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1.2 COMPUTER AND INFORMATION SCIENCE, Computer Sciences
Accurate classification of astronomical objects currently relies on spectroscopic data. Acquiring this data is time-consuming and expensive compared to photometric data. Hence, improving the accuracy of photometric classification could lead to far better coverage and faster classification pipelines. This paper investigates the benefit of using unsupervised feature-extraction from multi-wavelength image data for photometric classification of stars, galaxies and QSOs. An unsupervised Deep Belief Network is used, giving the model a higher level of interpretability thanks to its generative nature and layer-wise training. A Random Forest classifier is used to measure the contribution of the novel features compared to a set of more traditional baseline features.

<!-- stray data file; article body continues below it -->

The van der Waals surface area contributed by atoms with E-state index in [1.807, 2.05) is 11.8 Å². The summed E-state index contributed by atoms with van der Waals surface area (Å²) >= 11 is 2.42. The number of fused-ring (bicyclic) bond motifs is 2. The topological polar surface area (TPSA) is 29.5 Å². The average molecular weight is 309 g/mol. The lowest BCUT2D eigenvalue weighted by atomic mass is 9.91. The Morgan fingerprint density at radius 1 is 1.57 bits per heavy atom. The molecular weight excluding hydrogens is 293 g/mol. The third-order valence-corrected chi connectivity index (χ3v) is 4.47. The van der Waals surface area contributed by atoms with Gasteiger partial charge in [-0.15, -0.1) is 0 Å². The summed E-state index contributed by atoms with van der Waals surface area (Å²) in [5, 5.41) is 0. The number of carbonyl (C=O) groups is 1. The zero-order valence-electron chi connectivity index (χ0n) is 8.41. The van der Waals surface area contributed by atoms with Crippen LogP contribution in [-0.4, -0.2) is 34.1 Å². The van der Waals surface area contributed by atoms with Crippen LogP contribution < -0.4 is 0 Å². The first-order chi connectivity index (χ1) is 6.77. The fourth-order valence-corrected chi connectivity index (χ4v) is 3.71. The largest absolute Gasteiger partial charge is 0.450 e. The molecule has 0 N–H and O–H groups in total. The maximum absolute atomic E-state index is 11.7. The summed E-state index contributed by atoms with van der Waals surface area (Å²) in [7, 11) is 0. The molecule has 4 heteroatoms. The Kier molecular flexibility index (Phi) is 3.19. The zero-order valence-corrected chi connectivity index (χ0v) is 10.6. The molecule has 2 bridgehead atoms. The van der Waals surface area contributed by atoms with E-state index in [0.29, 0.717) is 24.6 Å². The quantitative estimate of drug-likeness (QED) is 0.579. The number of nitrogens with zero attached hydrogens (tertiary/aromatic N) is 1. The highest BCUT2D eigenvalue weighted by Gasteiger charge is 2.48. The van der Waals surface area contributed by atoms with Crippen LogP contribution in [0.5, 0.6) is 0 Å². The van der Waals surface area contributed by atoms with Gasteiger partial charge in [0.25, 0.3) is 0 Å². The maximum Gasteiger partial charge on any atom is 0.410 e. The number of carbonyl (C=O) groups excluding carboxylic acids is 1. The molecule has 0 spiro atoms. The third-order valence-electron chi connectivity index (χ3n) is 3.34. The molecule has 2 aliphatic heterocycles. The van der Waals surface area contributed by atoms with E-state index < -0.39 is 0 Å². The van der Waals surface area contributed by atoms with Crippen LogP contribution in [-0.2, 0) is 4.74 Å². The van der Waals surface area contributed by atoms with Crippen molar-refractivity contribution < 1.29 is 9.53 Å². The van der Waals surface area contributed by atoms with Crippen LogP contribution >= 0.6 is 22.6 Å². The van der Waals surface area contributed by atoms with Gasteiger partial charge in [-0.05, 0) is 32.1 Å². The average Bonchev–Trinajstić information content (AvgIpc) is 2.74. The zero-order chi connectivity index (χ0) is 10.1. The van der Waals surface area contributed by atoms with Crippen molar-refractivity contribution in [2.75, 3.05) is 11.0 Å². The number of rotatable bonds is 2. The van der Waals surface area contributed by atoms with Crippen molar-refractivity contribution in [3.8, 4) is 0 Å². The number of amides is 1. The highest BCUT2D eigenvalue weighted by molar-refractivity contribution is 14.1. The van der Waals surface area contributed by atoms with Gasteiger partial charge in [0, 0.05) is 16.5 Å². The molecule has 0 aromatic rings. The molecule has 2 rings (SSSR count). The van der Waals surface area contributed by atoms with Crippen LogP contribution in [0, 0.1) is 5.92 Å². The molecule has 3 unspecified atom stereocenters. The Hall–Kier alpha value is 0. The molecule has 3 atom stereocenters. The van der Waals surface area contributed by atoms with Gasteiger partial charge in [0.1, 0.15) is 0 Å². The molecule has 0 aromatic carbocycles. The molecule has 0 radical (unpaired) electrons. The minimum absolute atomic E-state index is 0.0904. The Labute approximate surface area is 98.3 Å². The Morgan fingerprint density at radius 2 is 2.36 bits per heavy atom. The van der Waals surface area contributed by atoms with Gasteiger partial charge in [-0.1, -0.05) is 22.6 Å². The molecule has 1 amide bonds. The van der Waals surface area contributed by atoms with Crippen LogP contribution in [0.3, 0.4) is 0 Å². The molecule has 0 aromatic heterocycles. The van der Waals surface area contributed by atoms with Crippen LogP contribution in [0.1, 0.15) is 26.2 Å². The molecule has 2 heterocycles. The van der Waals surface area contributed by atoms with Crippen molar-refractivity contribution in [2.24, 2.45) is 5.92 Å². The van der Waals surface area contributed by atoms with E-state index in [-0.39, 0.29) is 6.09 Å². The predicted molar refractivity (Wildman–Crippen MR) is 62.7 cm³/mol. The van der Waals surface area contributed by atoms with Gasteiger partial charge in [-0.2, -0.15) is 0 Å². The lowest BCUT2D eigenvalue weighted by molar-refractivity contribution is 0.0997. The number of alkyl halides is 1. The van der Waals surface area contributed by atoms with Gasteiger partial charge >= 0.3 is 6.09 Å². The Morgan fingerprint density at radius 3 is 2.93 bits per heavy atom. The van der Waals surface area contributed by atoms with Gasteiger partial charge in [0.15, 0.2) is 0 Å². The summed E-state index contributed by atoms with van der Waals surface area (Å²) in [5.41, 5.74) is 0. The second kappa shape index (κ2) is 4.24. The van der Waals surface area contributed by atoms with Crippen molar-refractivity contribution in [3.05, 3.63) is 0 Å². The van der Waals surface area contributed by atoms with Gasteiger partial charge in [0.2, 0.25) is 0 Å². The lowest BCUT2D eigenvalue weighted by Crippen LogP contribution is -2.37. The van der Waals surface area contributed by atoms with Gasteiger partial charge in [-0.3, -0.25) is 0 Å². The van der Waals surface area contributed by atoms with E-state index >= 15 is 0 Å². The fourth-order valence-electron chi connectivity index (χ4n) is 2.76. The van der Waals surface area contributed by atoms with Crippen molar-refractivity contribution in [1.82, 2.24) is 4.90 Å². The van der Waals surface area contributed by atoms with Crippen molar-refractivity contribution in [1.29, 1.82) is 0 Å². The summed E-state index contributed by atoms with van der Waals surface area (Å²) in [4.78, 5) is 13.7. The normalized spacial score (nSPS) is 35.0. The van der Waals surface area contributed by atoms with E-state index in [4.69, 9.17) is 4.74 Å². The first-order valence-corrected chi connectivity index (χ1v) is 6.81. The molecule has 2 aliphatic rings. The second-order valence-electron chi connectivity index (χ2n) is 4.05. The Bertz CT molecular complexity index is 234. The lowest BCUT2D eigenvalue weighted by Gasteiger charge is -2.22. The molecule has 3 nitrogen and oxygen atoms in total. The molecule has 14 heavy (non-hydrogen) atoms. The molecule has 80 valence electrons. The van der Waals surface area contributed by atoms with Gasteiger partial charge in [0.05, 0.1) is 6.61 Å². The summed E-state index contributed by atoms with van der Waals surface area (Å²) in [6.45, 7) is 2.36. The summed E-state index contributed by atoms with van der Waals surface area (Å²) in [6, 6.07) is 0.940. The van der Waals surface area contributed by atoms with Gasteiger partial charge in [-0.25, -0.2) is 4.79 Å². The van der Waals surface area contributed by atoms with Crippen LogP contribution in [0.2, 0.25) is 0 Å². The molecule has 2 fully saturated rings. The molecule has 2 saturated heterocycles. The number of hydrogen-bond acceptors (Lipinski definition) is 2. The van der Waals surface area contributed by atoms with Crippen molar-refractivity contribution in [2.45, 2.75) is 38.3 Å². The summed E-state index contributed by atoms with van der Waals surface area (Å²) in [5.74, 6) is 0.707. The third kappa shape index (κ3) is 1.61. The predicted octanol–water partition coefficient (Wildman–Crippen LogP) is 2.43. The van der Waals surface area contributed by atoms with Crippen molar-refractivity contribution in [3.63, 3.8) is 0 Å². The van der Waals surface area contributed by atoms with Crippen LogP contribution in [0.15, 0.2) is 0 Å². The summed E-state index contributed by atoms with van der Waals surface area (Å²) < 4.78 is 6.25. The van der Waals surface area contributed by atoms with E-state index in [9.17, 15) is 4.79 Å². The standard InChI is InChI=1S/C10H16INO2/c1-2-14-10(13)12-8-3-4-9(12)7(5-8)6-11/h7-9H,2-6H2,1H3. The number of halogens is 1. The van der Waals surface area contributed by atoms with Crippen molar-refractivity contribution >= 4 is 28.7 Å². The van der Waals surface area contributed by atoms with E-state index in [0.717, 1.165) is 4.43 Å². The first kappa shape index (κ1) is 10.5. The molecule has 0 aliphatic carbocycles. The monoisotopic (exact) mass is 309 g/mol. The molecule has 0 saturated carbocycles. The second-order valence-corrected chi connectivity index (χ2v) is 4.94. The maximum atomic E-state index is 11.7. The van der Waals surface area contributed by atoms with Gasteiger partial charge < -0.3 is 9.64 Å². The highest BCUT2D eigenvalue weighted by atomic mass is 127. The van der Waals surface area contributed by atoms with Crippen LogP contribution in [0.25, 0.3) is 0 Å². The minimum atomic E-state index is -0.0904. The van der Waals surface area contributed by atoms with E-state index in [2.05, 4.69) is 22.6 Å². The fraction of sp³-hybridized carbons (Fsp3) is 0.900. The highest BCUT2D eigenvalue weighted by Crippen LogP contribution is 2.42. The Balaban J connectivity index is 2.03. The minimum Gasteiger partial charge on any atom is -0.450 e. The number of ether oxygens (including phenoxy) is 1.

Lindh, A. (2016). Investigating the Impact of Unsupervised Feature-Extraction from Multi-Wavelength Image Data for Photometric Classification of Stars, Galaxies and QSOs. Proceedings of the 24th Irish Conference on Artificial Intelligence and Cognitive Science, Dublin, Ireland, p. 320-331.